Since 1990, students from CalArts' Herb Alpert School of Music have had the opportunity to create a CD of original jazz and eclectic compositions at the historic Capitol Studios in Hollywood. Both Capitol and EMI Music have supported the annual project to showcase the talents of the young musicians at CalArts, who often contribute music that's far removed from the textbook definition of "jazz."
All students are welcome to submit their demos, and the finalists are chosen by a faculty committee. Once in the studios, all the tracks are recorded live -- which is almost unheard of in an era of multiple takes, samples and remixes.
Check out Brandon Sherman's composition "Quiet in the Library!!!" from this year's Capitol CD project. It features Sherman on trumpet, Andrew Conrad on tenor sax, Brandon Schmidt on bass and Colin Woodford on drums. If you like what you hear, feel free to listen or download the music from the Jazz CD archive pages.
Brandon Sherman - "Quiet in the Library!!!"
The project also gives a chance for the Institute's design students to be selected for CD cover art. Click through the gallery above for the past 20 years of covers.
After the jump, read a more detailed story on the jazz CD project.
Showcasing a Legacy
by Susan Chapman
The last Monday of each academic year signifies the end of classes and an imminent commencement. It also brings something equally anticipated – the release of the annual CalArts Jazz CD. This year, the occasion was made all the more noteworthy by the release of the CD’s 20th annual pressing and the launch of the CalArts Jazz CD Archive, a comprehensive Web site that showcases all 20 recordings, along with links to those musicians and graphic designers who brought each creation to life.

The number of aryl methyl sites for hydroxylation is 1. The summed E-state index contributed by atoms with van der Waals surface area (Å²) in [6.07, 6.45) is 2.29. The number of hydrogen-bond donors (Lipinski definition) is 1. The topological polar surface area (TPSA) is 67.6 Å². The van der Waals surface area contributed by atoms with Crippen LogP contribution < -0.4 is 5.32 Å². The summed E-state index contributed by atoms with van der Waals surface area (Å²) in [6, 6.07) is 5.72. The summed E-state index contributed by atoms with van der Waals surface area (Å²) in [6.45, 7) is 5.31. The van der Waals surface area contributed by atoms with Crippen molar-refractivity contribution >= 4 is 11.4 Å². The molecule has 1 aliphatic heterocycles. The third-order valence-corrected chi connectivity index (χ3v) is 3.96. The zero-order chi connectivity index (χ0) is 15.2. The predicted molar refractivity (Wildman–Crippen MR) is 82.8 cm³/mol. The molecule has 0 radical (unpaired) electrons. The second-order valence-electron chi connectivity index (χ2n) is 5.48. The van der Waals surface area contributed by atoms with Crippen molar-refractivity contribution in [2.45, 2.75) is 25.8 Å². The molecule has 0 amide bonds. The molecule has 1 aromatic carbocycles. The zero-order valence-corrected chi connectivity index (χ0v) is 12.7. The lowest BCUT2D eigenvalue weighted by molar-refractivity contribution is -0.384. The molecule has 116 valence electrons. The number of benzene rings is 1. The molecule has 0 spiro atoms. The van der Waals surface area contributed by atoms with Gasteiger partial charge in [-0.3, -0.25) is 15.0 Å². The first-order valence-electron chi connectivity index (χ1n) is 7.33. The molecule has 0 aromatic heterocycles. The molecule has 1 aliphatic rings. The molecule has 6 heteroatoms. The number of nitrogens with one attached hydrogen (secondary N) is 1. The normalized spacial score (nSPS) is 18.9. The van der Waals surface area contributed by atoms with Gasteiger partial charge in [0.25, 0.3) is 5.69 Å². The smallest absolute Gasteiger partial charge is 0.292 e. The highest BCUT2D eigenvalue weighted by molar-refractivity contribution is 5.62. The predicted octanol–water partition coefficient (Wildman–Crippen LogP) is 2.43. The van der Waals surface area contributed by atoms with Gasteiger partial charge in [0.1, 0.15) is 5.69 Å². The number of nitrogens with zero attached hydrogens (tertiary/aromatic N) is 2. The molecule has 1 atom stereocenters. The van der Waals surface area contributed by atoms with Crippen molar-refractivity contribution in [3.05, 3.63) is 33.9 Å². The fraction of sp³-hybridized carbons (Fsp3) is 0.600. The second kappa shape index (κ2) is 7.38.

Both the CalArts Jazz CD and its companion Web site were conceived by David Roitstein, director of the CalArts Jazz Studies Program and Mel Powell Chair in The Herb Alpert School of Music. But Roitstein credits President Steven Lavine and Board of Trustees member and former Capitol/EMI President Joe Smith for making the vision a reality. “We had wanted to do this since starting the program in 1983. But it wasn’t until Steven came on board in ’89 and approached Joe, that we were able to begin the project,” Roitstein recalls. Thanks to Joe’s enthusiasm, Capitol/EMI produced the first CD; the company has continued to do so, providing studio recording time and their best engineers for the two-day session.
Everyone at the record company treats the students as professionals, which greatly benefits them. “I want students to have an ideal experience,” Roitstein says. “That way, after they leave CalArts, they’ll want to have that again.”
All CalArts students are eligible to have their music featured on the CD. Interested artists begin composing in the fall. In February, they submit their work to a committee, mainly comprising faculty members from the jazz program, which provides feedback and narrows the field. To determine who will ultimately be recorded, bands perform in March at Tatum. “It’s a big party for everyone,” Roitstein emphasizes. “We definitely don’t want the process to feel like a contest.” After the final groups are selected, they record at Capitol in April, and Roitstein, working with an engineer, mixes and masters the recordings in time for the CD’s release. The result is an eclectic mix of the year’s most interesting sounds, highlighted by artwork chosen through a similar selection process and, as Roitstein explains, best feels like the music—“which most of the time wouldn’t be labeled as jazz at all,” he adds with a laugh.
The CalArts Jazz CD is distributed for free, and individual compositions can only be used in non-commercial ventures. To keep costs down, pressings are limited, which was one catalyst for the Web site. “It’s great that listeners from all over the world, who wouldn’t necessarily have access to the CDs themselves, can hear and see the early work of extraordinary artists and learn about the amazing art being created at CalArts.”